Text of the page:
Wednesday, 18 January 2017

Kochi Muziris Biennale



The Kochi Biennale foundation is non-profit charitable trust that is engaged in promoting art and the rich culture and heritage and along with these educational activities in India. With support from the Government of Kerala they are promoting Kochi-Muziris Biennale. This is an international exhibition of contemporary art set in spaces across the city of Kochi and surrounding Islands with shows being held in existing galleries, halls and sites installed in public spaces, old heritage buildings and other old and disused structures across the city. Indian and international artists exhibit their artworks across a variety of mediums like films, paintings, sculptures and performance art. The biennale seeks to invoke the rich cosmopolitan legacy of the metropolis of Kochi along with its mythical predecessor Muziris, the ancient port.



The Kochi Biennale foundation was founded by artists Bose Krishnamachari and Riyas Komu in 2010. This idea got conceptualized when Department of Cultural Affairs of Government of Kerala approached both these artists to organize an international platform for displaying art in India. They proposed this idea in lines with the Venice Biennale.  The challenge was relative to the ambition of the project. A Biennale has never got past the thought process in India. Because there was no existing infrastructure to exhibit art on this large scale. But with the support of the Government, private financiers and local businesses, the Biennale found spaces and opened them up for displaying art. International art community supported the cause by sending art and artists to take part in this affair.  The Indian art community also got a platform for working with international artists. And all these artists became the spokespersons of Biennale.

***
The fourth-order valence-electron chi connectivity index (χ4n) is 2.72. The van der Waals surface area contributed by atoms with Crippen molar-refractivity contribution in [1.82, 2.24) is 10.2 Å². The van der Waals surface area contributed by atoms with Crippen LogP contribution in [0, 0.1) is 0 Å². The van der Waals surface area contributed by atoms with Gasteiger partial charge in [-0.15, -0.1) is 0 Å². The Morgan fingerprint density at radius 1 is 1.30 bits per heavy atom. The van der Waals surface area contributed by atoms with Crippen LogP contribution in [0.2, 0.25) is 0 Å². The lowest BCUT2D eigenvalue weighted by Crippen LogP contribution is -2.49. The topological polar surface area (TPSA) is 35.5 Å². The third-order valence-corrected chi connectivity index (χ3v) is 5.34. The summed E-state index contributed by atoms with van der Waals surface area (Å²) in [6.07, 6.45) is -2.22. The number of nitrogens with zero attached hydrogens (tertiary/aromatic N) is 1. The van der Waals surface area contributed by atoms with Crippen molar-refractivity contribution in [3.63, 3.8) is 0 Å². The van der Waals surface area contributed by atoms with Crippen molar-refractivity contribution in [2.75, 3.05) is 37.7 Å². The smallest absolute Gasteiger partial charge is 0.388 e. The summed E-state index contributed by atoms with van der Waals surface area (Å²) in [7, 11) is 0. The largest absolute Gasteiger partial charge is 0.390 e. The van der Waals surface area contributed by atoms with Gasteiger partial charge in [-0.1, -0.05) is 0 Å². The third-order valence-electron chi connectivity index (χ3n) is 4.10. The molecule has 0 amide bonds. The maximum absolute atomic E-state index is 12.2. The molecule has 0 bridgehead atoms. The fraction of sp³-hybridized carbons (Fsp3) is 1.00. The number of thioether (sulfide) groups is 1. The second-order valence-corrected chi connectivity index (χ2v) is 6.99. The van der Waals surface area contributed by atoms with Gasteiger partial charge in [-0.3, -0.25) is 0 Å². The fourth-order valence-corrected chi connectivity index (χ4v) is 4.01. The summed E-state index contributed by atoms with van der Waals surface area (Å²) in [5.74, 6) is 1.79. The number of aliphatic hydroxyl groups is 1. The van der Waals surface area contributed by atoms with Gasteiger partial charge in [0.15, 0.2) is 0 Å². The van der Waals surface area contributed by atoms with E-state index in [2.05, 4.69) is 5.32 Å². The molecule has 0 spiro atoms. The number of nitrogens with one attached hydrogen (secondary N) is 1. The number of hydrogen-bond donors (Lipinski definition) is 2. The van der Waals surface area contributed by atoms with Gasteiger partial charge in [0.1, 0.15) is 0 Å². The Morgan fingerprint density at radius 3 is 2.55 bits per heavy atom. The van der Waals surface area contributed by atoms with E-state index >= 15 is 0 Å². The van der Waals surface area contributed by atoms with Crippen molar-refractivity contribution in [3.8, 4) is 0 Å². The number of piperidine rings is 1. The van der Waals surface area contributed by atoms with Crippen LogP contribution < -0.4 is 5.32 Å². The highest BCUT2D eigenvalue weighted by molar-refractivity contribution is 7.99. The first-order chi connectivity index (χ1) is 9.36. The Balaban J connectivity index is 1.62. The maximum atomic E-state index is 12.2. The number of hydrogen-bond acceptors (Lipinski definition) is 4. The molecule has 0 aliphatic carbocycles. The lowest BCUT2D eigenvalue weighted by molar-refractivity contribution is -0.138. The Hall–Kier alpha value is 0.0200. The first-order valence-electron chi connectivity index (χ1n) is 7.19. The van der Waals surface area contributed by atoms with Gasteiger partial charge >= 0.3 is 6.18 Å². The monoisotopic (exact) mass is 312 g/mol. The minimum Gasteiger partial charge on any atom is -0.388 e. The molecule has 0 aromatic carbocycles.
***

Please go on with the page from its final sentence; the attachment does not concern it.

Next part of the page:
The KBF foundation promotes the conservation of Heritage monuments and the upliftment of traditional forms of art and culture. The first Kochi Muziris Biennale began on 12th December 2012. 80 artists of which 50% were international artists showcased their work and a sustained education program in three months. As a run up to the event artist Eberhard Havekost’s exhibition called ‘sightseeing trip’ in collaboration with Dresden State Art Collections was showcased at Durbar Hall Kochi. Aspin wall house showcases the work of 44 artists spread across the premises. The third edition of Kochi Muziris Biennale was inaugurated on 12th December 2016 and is curated by Sudarshan Shetty. Kerala tour packages from Ahmadabad will include stay in places close to these art galleries so that you can admire and enjoy the exhibits showcased in the Biennale.






The different venues that exhibit the art are
1.      Aspin wall


    Originally this was the business premises of a company owned by  English trader John H Aspin wall which traded coconuts, spices, timber, lemon grass oil, ginger, coffee, tea and rubber. It is a sea facing property in Fort Kochi and has a number of buildings, warehouses and smaller outer-lying structures. This is the primary venue for Biennale and has been loaned over to them by DLF limited in association with Gujral foundation.

2.      Pepper house